In this article, we mainly explore overdispersion, that is, cases where there is greater variance in the spike count than might be expected by the PM. Our hypothesis is that the Poisson process only accounts for the intrinsic noise induced by the spiking mechanism itself. Indeed, under the Poisson process hypothesis, the trial-to-trial variability only results from the stochastic properties of the neuron (Carandini 2004; Mainen and Sejnowski 1995; Schneidman et al. 1998). Thus the PM cannot account for other significant sources of variability including hidden contextual variables such as attention, varying cortical states (Arieli et al. 1996; Buracas et al. 1998; Tsodyks et al. 1999; Kenet et al. 2003), perceptual effects (Ress and Heeger 2003), and overt behaviors (such as the precise eye position) (Gur et al. 1997). Thus we consider an alternative compound distribution, called Negative-Binomial, that generalizes the Poisson distribution with a dispersion parameter that directly controls the ratio between the mean and variance. Such a doubly stochastic model was recently proposed to model the variability of neural dynamics showing more complex variability than what is expected from a PM (Churchland et al. 2011; Ponce-Alvarez et al. 2013, 2010; Goris et al. 2014). Our aim is to further explore the potential suitability of this doubly stochastic model to account for response variability in neurophysiological data.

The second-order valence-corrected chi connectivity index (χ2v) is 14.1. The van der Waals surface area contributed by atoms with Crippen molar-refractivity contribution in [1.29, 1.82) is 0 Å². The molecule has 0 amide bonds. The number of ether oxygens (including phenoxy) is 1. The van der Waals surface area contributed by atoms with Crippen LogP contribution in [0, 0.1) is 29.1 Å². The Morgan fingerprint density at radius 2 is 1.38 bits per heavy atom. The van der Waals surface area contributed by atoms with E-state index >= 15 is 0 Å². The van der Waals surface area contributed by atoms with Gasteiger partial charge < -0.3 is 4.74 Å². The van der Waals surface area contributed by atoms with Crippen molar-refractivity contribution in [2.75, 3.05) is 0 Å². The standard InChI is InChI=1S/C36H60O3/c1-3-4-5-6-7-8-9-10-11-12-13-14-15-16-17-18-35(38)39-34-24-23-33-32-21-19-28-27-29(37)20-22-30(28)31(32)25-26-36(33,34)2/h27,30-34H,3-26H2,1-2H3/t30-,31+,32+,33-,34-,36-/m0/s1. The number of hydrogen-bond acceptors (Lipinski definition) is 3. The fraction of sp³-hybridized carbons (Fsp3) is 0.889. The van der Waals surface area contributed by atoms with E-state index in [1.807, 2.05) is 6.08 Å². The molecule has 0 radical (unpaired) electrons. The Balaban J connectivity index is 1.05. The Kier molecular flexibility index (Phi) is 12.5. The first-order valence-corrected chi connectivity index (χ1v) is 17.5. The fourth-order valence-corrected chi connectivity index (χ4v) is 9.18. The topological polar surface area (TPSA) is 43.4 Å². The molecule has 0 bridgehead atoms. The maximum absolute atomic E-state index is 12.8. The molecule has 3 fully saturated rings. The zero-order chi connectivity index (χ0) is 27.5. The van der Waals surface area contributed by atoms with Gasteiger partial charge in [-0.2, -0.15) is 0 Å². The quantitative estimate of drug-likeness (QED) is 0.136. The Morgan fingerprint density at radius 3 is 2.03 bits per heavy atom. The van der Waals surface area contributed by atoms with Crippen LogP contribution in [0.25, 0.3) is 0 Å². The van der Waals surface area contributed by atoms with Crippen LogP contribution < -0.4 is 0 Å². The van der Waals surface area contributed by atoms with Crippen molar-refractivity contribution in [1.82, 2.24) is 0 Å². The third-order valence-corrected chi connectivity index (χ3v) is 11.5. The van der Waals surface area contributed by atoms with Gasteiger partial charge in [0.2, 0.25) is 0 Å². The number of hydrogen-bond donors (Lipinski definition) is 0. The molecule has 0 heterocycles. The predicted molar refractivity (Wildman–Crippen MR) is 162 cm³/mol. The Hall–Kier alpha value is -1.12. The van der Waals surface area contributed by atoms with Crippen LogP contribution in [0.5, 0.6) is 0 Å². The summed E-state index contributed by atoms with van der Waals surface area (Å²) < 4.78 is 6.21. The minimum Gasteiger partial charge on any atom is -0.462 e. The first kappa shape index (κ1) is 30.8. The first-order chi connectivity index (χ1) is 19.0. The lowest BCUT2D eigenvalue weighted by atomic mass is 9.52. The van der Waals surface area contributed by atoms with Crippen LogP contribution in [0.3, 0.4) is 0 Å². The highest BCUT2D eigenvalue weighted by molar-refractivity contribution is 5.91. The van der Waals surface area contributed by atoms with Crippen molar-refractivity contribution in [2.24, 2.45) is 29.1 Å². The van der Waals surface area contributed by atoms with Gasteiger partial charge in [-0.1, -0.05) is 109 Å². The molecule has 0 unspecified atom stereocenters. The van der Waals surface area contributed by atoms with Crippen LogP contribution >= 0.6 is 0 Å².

The article is organized as follows. First, we describe the Negative-Binomial encoding model (NBM) and two possible implementations of overdispersion sources. Second, we propose a statistical test for evaluating whether the observed overdispersion is significantly better described by the NBM than the PM. To assess the generality of this model, we then apply this test to three data sets of spiking responses in different animals, different states, and different visual stimuli: in the lateral geniculate nucleus (LGN) neurons of anesthetized mice presented with drifting gratings, in the primary visual cortex (V1) of awake macaque monkeys viewing oriented moving bars, and in the middle temporal cortex (MT) of anesthetized macaque monkeys presented with drifting gratings. Finally, we compared the efficiency of PM and NBM on a population decoder using the most dispersed data set (MT).
MATERIALS AND METHODS
In our analyses, we used three different data sets from neurophysiological recordings.
LGN Data Set